The CEESP Chair has established an Indigenous & Traditional Knowledge Advisory Committee within CEESP.
The draft Terms of Reference for this Advisory Committee are to:
- Refine and Finalise the Terms of Reference and Name of the Advisory Committee;
- Develop an overview of how ITK is being framed in international processes - the achievements and gaps;
- Propose key messages/interventions/visions that should be advocated by IUCN and CEESP about ITK in international processes; Provide expert advice to the whole of the Commission and to IUCN on ITK issues
CEESP receives regular requests for advice and input into a range of international processes where the role of indigenous and traditional knowledge is being discussed. Some of these processes are standard-setting and others involve on-going policy development. The role and contribution of ITK to sustainable development is an issue that has been the subject of intense activity at the global level (as well as national & regional) for well over 30 years (if not longer), and at the local level this has been a discussion ever since humanity was created.
As Chair of CEESP I have received consistent requests to appoint CEESP ‘Focal Points’ to all of these processes and have resisted doing so as I have not been convinced the investment indigenous peoples have contributed to date has been heard, acknowledged, valued or integrated into decisions/activities. At so many of these UN meetings, indigenous representatives are still asking for the right to speak.
From UNCED Agenda 21 to the UN Declaration on the Rights of Indigenous Peoples, to the Convention on Biological Diversity, Convention on International Trafficking in Endangered Species, World Intellectual Property Organisation IGC, the Millennium Development Goals, and more recently the Inter-Governmental Platform on Biodiversity and Ecosystem Services (IPBES) and the post-2015 Development Agenda, it is significant that indigenous and traditional knowledge have been included as important components in all of these processes and yet, has the overall status of the role of indigenous and traditional knowledge been acknowledged and implemented in meaningful ways? Will the discussion on TK that will happen soon in IPBES be informed by all that has been covered in these other processes? Has the global community progressed in its understanding of ITK?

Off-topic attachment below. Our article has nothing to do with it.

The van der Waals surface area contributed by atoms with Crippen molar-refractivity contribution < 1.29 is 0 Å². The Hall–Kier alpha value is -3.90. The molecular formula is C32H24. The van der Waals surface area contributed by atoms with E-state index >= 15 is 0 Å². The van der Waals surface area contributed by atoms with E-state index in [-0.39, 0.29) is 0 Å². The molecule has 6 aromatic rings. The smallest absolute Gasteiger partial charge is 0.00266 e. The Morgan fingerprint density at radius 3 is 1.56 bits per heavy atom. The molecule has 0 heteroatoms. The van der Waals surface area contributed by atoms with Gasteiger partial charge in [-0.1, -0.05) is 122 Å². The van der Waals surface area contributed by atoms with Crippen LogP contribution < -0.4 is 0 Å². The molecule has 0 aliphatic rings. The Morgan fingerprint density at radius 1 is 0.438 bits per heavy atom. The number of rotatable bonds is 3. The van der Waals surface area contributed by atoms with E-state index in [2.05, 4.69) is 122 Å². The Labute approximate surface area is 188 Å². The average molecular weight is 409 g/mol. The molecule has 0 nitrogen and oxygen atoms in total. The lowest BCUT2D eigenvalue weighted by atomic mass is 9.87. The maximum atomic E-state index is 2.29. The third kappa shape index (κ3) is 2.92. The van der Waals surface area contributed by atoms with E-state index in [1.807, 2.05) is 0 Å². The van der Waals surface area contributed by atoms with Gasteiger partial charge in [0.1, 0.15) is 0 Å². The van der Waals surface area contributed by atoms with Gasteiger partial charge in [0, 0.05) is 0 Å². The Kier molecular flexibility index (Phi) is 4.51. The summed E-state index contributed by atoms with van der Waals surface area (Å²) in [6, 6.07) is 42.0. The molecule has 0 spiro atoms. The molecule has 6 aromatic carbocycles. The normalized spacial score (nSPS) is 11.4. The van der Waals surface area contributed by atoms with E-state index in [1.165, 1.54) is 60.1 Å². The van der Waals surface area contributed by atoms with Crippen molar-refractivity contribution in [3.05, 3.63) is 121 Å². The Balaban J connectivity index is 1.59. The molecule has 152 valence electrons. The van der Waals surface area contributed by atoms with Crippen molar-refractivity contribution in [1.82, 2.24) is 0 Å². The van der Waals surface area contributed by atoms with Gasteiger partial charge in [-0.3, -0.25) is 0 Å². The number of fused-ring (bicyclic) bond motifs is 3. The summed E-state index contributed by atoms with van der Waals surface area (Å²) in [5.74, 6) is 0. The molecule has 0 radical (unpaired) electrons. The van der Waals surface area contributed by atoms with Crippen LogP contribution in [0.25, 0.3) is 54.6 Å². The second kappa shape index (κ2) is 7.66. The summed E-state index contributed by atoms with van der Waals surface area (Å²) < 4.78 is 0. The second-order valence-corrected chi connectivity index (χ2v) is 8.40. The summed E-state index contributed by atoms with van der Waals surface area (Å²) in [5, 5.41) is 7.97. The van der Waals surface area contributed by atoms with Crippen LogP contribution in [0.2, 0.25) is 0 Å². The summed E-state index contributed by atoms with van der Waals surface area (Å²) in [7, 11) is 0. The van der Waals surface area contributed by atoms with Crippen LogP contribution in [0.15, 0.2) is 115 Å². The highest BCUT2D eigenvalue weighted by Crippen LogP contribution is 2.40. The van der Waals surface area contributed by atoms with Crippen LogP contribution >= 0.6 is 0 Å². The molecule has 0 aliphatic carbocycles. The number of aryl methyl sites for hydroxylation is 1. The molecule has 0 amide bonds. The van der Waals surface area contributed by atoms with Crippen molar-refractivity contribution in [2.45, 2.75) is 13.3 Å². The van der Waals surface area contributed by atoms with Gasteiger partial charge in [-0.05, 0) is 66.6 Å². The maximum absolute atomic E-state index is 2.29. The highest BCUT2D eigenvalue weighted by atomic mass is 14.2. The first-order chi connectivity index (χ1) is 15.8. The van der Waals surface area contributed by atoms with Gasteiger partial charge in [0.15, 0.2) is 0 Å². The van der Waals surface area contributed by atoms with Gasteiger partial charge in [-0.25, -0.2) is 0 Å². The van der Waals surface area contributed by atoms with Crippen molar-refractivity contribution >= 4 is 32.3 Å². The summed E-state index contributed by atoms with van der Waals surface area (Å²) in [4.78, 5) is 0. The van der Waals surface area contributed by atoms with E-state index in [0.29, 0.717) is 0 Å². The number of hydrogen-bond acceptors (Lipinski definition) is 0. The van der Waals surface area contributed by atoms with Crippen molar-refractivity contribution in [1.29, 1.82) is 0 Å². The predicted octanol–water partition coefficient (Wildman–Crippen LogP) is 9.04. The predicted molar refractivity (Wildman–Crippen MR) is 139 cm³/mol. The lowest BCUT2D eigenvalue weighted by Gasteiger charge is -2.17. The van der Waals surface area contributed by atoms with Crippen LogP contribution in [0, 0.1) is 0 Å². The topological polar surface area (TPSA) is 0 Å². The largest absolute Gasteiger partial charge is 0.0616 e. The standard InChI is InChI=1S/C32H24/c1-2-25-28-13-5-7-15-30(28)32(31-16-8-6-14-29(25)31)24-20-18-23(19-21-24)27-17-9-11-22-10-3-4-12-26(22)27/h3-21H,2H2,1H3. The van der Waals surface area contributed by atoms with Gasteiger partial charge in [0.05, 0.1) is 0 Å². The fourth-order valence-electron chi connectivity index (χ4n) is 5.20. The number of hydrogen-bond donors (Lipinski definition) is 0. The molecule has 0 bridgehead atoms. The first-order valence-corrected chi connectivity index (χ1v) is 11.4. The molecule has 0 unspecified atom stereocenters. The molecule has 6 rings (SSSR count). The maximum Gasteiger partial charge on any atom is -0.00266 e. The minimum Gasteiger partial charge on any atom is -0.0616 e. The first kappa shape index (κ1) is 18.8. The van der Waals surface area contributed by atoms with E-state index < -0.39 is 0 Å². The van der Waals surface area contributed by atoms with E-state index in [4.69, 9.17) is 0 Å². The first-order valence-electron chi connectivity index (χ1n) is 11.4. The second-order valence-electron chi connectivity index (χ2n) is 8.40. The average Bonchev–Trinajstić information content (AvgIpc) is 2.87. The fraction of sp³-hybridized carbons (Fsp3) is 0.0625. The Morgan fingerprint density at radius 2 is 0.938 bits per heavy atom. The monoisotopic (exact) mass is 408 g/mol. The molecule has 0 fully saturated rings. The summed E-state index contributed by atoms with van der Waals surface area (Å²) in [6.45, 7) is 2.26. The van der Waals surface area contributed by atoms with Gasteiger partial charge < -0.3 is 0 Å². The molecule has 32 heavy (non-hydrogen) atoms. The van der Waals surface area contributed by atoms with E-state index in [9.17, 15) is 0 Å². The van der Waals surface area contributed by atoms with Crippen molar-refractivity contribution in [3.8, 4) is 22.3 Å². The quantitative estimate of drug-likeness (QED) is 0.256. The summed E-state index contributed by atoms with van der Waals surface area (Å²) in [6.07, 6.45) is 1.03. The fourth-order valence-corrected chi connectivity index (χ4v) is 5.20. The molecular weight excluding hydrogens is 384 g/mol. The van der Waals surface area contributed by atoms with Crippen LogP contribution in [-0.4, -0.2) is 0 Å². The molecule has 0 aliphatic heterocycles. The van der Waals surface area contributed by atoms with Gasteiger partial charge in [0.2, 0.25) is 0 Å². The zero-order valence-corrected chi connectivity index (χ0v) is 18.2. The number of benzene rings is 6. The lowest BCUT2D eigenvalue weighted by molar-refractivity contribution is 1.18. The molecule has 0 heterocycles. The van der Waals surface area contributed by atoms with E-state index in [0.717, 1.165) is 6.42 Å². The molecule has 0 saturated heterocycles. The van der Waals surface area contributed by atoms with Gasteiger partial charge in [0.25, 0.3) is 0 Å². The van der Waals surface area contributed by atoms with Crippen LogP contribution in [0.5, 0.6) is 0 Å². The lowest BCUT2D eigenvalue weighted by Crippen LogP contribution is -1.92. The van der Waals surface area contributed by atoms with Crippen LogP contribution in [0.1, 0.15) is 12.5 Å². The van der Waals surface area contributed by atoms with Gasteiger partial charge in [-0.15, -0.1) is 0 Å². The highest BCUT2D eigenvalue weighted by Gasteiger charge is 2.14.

A better approach to appointing CEESP Focal Points for each international process is for CEESP to convene a small team of experts in Indigenous and Traditional Knowledge to develop a comprehensive overview of the international landscape in which ITK is being discussed, suggest key messages that CEESP and IUCN should adopt; and, advise the Commission and IUCN on ITK issues. There is great value in having a group of colleagues to analyse, de-construct and debate issues. There is also value in not getting too involved in the details of processes but to keep sight of the ‘bigger picture’ issues and remain grounded in practical considerations.
The founding members of the Advisory Committee are: Fikret Berkes, Olivier Hammerlynck, Aroha Mead, Leonie Pihama, Peggy Smith. The Committee will be convened by Peggy Smith.